Hidden history to Knockfierna Famine Memorial | Newcastle West Feature

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Pat O'Donovan pictured with Breezy in front of the Michael Hertnett Statue in Newcastle West Town Square. Photo: Cian Reinhardt
Pat O'Donovan pictured with Breezy in front of the Michael Hertnett Statue in Newcastle West Town Square. Photo: Cian Reinhardt

INTEGRAL to the hinterland’s rich heritage is the restored Rambling House, sentry venue to Knockfierna Hill  – between Ballingarry and the county capital. Knockfierna translates as Cnoc Fírinne (hill of truth) as the locals find that reading the summit as a reliable weather guide. Good on them.

Their energetic heritage society’s Pat O’Donovan speaks of the hill as emblematic of Irish famine times, and it is host to the ruins of village homes from that ravaged era.

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“At the entrance by the Rambling House we have built the wall which we think is one of the finest and most exciting walls in Ireland,” says this passionate local historian (and antique dealer). “It is 100 feet long and built of sandstone and we have 35 plaques of limestone in the wall – so it has to be seen to be understood.

“Originally Knockfierna was the site of the festival of Lughnasa, one of the oldest Irish festivals that is celebrated on the last Sunday of July and August, the coming of the harvest. July was the hungry month with all the crops used up so the end of the July was to be celebrated.”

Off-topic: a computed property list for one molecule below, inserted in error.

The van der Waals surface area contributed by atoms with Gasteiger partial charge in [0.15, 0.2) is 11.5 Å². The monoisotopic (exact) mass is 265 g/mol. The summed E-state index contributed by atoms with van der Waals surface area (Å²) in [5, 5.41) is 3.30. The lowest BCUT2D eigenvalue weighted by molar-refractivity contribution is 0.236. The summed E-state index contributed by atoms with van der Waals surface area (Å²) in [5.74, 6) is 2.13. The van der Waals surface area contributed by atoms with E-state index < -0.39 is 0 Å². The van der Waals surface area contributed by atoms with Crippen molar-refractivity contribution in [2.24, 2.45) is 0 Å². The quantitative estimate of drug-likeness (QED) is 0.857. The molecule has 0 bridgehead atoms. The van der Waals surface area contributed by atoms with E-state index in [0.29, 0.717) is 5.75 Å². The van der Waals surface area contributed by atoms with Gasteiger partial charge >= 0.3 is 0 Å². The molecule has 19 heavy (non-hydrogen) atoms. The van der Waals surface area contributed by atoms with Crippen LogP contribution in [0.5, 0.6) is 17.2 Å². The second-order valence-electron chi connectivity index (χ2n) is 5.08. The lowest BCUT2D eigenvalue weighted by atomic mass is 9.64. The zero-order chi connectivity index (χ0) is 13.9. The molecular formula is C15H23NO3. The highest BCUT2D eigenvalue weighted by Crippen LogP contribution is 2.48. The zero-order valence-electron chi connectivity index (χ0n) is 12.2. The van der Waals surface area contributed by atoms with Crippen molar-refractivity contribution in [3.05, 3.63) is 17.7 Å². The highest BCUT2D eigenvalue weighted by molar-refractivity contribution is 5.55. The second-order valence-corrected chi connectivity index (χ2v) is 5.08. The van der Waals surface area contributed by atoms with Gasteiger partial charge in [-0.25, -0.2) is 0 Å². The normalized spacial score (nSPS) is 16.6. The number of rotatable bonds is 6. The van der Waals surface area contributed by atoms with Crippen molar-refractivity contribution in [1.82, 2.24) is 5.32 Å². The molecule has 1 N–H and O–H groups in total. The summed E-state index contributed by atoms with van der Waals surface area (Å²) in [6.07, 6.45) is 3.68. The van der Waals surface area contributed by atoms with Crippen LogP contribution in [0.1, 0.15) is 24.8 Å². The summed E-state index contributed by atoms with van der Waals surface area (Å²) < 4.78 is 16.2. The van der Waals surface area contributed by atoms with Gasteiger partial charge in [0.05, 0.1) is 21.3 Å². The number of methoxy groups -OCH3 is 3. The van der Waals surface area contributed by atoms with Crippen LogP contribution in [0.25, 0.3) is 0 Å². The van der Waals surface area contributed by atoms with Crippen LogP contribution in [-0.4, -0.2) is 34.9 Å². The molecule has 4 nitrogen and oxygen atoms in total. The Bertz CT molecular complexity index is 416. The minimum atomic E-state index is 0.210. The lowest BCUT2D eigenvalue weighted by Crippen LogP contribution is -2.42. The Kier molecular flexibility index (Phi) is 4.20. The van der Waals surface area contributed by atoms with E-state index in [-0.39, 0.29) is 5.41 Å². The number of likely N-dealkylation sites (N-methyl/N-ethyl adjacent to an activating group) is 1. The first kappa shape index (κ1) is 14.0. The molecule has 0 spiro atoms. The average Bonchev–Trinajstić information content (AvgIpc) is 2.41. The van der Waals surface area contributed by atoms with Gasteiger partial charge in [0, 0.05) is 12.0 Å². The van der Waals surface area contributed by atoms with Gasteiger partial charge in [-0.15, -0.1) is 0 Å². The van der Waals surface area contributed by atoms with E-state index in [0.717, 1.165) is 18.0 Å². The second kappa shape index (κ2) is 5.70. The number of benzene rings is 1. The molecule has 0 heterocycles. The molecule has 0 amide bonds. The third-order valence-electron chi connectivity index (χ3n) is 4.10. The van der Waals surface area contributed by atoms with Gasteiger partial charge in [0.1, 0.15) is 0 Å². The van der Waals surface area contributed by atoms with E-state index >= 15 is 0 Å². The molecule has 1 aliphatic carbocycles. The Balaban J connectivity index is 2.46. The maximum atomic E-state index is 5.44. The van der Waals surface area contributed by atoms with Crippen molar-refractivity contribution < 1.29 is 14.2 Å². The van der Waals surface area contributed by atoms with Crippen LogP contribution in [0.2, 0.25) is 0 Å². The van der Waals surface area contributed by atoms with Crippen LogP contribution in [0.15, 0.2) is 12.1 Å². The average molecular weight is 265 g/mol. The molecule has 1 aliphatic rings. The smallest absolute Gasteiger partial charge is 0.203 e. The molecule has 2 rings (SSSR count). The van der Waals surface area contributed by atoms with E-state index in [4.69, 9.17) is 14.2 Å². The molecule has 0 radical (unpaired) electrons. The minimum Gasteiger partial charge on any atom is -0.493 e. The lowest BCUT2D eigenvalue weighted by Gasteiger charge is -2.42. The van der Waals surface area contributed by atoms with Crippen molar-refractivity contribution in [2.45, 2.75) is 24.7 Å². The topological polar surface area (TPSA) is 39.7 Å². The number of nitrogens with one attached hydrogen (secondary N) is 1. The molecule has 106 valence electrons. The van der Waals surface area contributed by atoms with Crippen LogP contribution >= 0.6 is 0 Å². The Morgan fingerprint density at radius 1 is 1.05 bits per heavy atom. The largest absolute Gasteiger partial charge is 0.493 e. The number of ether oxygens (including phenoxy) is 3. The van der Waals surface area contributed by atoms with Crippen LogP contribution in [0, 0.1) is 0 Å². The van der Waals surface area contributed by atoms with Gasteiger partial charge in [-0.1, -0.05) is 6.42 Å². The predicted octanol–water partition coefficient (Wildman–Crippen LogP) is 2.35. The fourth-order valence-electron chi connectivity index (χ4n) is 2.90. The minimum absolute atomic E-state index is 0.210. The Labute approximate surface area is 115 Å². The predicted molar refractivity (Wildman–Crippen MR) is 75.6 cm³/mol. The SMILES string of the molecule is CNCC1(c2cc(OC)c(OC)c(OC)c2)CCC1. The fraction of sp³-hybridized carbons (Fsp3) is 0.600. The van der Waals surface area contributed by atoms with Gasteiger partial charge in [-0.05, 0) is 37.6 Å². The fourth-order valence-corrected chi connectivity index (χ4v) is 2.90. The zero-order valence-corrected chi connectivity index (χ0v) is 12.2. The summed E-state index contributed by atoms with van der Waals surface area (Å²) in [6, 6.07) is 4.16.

The plaques are varied with old Irish sayings on some, sean fhocail (‘a closed mouth catches no flies’) in English and Irish on the one stone.

“About the birds and the bees, and the flora and the fauna, we have those there and the names of all the population who were there in 1830, 1852, in 1910. We then moved on to population trends later in the 20th century [emigration’s second bite]. And we have famine bits and pieces as well.”

Finally able to get insurance after 30 years for Rambling House, at his own expense, as with the restoration, there are episodic céilúiradh there for Samhain etc, music and poetry. He speaks of the historic sense to the Sweat House, the sort of ‘hot box’ that a fevered sick person would be placed in to sweat out their illness.

Funding? And by whom in this stretch of 150 acres owned by no-one?

Pat coughs. “We are at it 35 years. We have 10 famine houses restored, just to roof level. There are about 10 of us, we are old-age pensioners, men and women – Knockfierna Heritage Society. We just continued. We opened all the roadways and walkways. We put down a new carpark and fencing.

“Síle Devalera unveiled a big rock we put down on for a Famine memorial.”

There are more headstones to be laid down, commemorating the deceased poets of County Limerick and work is ever progressing.  The village is an authentic, unique exemplar of living history.

Moving on, “that whole triangle will then be a poets’ way. It will be all open and all free.”